Paddleboard training in the Keys…sign me up! Scott Baste, owner of Tavernier-based Paddle! the Florida Keys, posted a Winter SUP Camp focused on strokes, speed, and efficiency. The timing was perfect. I had been training for the Watertribe Ultramarathon, a 62-mile race from Fort De Soto to Camp Haze Marina. But I knew I had gaps in my skills, and I really really wanted to get faster.
Part of the fun: trying out new gear! Testing shorter paddles and narrow boards made for a wobbly, but surprisingly dry, start.
Once we got our board, or sea, legs, the real fun began. Scott began with land drills to improve our strokes. Then we practiced, paddling up and down the canal behind his shop incorporating what we had learned. Later, we reviewed our progress, analyzing form and strokes through video footage. The camera doesn’t lie.
That afternoon and the following day, we practiced our skills on Tavernier Creek and nearby waters. The wind was gusting from the west around 20 mph, so we kept to the sheltered Atlantic side.
As we talked technique, Scott pointed out the rich biodiversity of the mangrove shallows. Eagle rays, barracudas, and bonnet head sharks, among others, swam around and under our boards. Paddleboards provide a perfect vantage point for viewing wildlife.
The following day, Paddle! the Florida Keys sponsored a SUP race and a post-race mini-clinic taught by Zach Rounsaville of Orange Beach, AL. Watching the race and joining the clinic revealed a new side of paddleboarding to me: racing and stroke finesse. In the clinic, Zach worked on body mechanics to make the forward stroke more efficient, and I am still working to incorporate what I learned.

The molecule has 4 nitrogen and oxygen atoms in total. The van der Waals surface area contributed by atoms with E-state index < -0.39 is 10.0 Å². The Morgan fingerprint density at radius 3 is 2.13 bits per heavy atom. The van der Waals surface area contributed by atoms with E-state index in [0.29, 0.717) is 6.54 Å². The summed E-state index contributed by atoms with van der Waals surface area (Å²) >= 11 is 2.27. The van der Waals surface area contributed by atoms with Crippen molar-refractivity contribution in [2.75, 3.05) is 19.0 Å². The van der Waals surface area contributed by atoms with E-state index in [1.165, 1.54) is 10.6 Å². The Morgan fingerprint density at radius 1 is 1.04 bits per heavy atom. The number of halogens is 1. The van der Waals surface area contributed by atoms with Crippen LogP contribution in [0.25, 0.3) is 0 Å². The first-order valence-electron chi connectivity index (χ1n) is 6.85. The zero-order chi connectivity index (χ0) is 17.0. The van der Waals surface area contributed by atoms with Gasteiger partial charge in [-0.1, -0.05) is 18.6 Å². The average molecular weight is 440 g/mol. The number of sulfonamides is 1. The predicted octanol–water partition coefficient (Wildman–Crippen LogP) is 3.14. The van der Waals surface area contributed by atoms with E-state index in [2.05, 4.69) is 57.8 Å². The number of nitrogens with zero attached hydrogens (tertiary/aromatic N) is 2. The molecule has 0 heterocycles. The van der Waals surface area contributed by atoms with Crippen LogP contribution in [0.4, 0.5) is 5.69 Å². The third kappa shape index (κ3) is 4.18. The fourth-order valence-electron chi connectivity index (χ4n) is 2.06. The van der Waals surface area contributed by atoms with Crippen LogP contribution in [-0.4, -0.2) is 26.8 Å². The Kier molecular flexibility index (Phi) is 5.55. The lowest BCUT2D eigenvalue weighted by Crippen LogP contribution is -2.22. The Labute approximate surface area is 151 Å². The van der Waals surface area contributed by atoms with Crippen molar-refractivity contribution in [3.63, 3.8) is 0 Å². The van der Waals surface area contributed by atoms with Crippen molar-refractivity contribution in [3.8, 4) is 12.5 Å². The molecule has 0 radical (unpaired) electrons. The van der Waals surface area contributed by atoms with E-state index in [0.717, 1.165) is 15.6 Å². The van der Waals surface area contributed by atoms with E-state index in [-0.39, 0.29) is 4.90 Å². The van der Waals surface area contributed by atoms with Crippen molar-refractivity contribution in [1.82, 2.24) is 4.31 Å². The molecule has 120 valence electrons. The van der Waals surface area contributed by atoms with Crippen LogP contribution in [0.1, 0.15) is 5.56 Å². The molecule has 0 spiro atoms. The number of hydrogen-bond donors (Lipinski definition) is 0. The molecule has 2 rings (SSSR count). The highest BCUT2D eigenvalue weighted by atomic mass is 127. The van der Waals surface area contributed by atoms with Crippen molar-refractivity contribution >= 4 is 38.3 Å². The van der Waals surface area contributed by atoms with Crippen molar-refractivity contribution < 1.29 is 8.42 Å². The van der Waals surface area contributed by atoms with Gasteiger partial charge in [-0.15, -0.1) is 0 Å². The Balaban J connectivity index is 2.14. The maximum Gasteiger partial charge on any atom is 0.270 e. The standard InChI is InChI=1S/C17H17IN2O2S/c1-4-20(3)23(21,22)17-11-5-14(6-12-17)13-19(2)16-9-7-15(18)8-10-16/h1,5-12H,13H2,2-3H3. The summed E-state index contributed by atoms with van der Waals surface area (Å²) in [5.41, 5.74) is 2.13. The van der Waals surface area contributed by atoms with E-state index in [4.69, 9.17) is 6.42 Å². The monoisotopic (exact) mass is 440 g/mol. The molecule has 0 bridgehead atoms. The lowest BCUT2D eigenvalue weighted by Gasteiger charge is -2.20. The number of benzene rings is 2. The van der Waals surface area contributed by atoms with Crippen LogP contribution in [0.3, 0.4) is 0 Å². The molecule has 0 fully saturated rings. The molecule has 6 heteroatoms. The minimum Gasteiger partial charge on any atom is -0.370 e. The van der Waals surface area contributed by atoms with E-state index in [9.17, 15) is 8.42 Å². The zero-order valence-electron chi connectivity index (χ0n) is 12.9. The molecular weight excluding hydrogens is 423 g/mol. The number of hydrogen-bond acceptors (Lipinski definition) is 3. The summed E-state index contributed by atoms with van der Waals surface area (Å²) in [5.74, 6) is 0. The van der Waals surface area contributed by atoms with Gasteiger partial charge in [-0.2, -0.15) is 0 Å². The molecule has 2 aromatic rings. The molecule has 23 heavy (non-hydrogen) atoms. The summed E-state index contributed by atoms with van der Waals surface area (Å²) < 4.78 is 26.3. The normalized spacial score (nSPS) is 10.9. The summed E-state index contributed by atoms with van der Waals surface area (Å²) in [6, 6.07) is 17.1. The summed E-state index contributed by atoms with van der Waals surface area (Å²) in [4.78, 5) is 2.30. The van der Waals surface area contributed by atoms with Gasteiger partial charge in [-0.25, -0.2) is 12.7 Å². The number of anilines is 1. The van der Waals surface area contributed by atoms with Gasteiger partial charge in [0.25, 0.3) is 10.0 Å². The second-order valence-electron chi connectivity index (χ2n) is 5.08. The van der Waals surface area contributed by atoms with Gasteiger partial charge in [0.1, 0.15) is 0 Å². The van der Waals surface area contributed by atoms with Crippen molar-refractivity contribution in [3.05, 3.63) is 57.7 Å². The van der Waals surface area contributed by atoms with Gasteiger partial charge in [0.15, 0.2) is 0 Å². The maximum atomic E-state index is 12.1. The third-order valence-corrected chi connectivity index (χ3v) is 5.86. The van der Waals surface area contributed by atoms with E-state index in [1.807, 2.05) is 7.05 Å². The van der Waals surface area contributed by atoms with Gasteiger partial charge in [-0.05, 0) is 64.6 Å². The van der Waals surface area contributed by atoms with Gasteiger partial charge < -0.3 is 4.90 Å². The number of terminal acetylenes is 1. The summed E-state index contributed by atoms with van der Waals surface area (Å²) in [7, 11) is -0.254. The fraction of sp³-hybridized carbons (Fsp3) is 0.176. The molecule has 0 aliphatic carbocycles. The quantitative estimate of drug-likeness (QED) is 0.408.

On our final afternoon, we paddled on the Nine Mile Pond kayak trail near Flamingo in Everglades National Park. High winds still challenged us, but I saw an ecosystem entirely new to me: Marjorie Stoneman Douglas’ ‘River of Grass.’
As we ducked under branches, I picked Scott’s brain about Watertribe. So far, Conquistador (his Watertribe moniker) is one of two people to complete the 270-mile Everglades Challenge on a paddleboard. Completing the Everglades Challenge requires a broad range of skills, including navigation, backcountry camping, paddling in wind and waves, and endurance. I’ve been paddling in Everglades and 10,000 Islands to enhance my skills, but gaps remain. Nonetheless I (Flamingo) will be on the beach in Fort De Soto next March for the 2021 Everglades Challenge.
This is why I was so happy when Scott announced his Winter SUP Training, and I hope there will be more of them. SUP is still a relatively new sport, and training opportunities seems focused on racing and SUP surf. Paddleboarders are venturing into conditions, including coastal, whitewater, and multiday expeditions, typically paddled in kayaks or canoes. Some skills such as navigation are transferable from kayak to SUP, but others might require a SUP-specific focus (paddling in wind, for example). I need to work on paddling a loaded SUP through swells, a skill I have in a kayak. As the SUP world grows, ideally SUP-specific training opportunities will follow. Right now I’ve got my eye on a SUP trip down the Salmon River, an entirely different form of the sport. These are exciting times for paddleboarders!